Courting Public Opinion II: “Nyer nyer nah ner ner”
I did warn you, Ms. Harman. This, what you see around you? The slavering hacks of Wapping dragging all the senior members of your government through the Westminster Perp-walk, as people bay for your Prime Minister’s blood? This is the court of public opinion. This is what you turned loose on Fred the Shred; beating a man with the stable door has found you no horses. But nailing your trousers to the mast does make it very hard to climb down.
Well, it took ’em a while.
“Jonathan Wigley, 21, was fatally wounded on 5 December 2006 during battles with Taleban fighters near Garmsir, Helmand Province. The 21-year-old from Hook in Hampshire was lying in a ditch awaiting orders when he came under fire from an American F18 jet.”
I find myself remembering the early 90s a lot, recently. When they said unemployment was above two million back in March, I was thinking “It was above three million in the summer of ’93”. Now, I’m thinking that the Yanks killed more British personnel than the Iraqis did in Gulf War I, and it’s taken them a lot longer to start killing our boys this time around.
“I had a young lieutenant, once…”
In other, and for me more disturbing, news we have this from the front lines. The first and easiest observation is this: if your soldiers are so combat-stressed that they are shooting up the stress clinics, you might want to ask yourself if declaring “Mission Accomplished” 5 years ago was really such a good idea. In fact, when soldiers are running mad on a level comparable to what happens to school children when they are badly abused by the system for years on end, you might want to ask why your schools are so similar to your war-zones, and perhaps wonder if military, violently hierarchical cultures are the problem in both cases.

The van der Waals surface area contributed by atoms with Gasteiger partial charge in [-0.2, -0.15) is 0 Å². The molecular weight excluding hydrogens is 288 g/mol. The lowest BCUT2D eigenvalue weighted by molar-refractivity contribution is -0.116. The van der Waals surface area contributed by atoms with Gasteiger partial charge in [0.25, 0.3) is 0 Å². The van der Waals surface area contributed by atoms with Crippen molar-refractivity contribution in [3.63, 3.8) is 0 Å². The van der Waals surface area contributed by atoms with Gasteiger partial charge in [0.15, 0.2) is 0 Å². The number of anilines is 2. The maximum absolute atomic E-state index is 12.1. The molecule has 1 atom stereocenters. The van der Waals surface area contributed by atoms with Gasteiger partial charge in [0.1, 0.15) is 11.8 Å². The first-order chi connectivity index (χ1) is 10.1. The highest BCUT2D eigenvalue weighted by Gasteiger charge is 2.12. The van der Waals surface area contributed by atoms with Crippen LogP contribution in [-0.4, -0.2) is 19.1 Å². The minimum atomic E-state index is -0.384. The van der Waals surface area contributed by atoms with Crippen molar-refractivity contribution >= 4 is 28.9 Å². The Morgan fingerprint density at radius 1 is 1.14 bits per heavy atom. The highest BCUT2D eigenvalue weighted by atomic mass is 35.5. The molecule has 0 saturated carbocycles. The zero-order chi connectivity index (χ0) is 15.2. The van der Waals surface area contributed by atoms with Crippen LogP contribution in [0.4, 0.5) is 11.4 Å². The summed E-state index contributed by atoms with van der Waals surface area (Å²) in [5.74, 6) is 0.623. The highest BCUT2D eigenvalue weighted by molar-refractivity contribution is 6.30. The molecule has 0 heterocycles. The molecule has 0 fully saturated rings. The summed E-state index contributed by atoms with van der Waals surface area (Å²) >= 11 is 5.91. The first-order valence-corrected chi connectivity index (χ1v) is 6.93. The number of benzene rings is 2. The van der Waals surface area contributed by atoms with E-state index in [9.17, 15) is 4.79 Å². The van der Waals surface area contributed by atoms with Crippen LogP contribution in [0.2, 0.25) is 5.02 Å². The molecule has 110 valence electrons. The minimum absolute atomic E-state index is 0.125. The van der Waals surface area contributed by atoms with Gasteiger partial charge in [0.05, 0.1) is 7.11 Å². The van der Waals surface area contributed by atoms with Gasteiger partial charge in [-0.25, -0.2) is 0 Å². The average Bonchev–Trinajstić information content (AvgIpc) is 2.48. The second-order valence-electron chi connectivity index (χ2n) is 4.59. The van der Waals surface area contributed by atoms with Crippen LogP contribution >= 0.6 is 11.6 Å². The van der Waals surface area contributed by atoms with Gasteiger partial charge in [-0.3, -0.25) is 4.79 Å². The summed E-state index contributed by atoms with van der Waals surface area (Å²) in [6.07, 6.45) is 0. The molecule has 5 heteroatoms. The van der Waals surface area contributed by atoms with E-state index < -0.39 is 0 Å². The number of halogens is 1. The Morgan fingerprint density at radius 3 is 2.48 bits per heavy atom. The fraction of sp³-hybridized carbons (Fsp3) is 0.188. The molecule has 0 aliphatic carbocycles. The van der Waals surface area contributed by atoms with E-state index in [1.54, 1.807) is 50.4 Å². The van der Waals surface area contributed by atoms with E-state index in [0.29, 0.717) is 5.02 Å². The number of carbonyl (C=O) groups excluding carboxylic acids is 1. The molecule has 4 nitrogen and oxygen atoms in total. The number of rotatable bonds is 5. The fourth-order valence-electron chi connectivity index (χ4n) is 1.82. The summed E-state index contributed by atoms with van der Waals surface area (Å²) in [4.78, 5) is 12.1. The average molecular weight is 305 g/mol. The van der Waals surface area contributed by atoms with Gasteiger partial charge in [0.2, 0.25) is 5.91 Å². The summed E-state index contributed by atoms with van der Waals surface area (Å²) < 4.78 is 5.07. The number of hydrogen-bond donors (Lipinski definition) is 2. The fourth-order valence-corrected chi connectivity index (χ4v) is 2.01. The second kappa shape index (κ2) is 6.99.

So far there’s been remarkably little of this kind of thing. Perhaps because the ideological indoctrinations were just that much more effective than in the time of the draft, perhaps for other reasons, but the kind of ‘fragging’ associated with the jungle war has taken a while to evolve in this one. Another probability is that the sheer difference in US body count makes it harder for a soldier to hide one body. But the implications are the same today as they were in the late 60s. Wars can go toxic; yes, one can argue they all start out that way, but what I mean is that war efforts can go toxic. People lose the fanatical focus which allows them to kill for a living but only kill the other guys. They start to redefine ‘enemy’ as ‘the guy who keeps making me kill’.
This war has been toxic for a while but it’s now starting to get away from their control. I can only hope President Obama gets his administration’s ass in gear and ends the US role in it as quickly as he can.